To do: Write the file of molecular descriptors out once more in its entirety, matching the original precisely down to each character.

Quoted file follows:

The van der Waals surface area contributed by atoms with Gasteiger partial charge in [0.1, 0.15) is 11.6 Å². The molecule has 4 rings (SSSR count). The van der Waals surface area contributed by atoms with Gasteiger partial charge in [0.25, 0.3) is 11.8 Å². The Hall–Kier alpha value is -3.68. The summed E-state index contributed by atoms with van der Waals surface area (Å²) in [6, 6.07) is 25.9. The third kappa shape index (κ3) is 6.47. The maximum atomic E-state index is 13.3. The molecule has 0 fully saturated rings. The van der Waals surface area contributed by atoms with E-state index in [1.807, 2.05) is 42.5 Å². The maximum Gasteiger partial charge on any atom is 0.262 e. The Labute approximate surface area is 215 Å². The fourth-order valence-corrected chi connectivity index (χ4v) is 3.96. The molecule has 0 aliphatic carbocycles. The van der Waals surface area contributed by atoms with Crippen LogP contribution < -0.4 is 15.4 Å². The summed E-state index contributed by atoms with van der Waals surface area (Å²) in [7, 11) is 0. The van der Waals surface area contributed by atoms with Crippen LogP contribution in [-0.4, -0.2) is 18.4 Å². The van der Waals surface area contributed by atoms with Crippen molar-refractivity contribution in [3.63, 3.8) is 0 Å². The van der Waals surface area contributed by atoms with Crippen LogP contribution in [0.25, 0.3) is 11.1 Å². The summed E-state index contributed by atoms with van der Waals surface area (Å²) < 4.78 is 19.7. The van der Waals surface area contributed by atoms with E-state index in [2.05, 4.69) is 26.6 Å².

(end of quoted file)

The van der Waals surface area contributed by atoms with Gasteiger partial charge in [0.1, 0.15) is 11.6 Å². The molecule has 4 rings (SSSR count). The van der Waals surface area contributed by atoms with Gasteiger partial charge in [0.25, 0.3) is 11.8 Å². The Hall–Kier alpha value is -3.68. The summed E-state index contributed by atoms with van der Waals surface area (Å²) in [6, 6.07) is 25.9. The third kappa shape index (κ3) is 6.47. The maximum atomic E-state index is 13.3. The molecule has 0 fully saturated rings. The van der Waals surface area contributed by atoms with E-state index in [1.807, 2.05) is 42.5 Å². The maximum Gasteiger partial charge on any atom is 0.262 e. The Labute approximate surface area is 215 Å². The fourth-order valence-corrected chi connectivity index (χ4v) is 3.96. The molecule has 0 aliphatic carbocycles. The van der Waals surface area contributed by atoms with Crippen LogP contribution < -0.4 is 15.4 Å². The summed E-state index contributed by atoms with van der Waals surface area (Å²) in [7, 11) is 0. The van der Waals surface area contributed by atoms with Crippen LogP contribution in [-0.4, -0.2) is 18.4 Å². The van der Waals surface area contributed by atoms with Crippen molar-refractivity contribution in [3.63, 3.8) is 0 Å². The van der Waals surface area contributed by atoms with Crippen LogP contribution in [0.25, 0.3) is 11.1 Å². The summed E-state index contributed by atoms with van der Waals surface area (Å²) < 4.78 is 19.7. The van der Waals surface area contributed by atoms with E-state index in [2.05, 4.69) is 26.6 Å².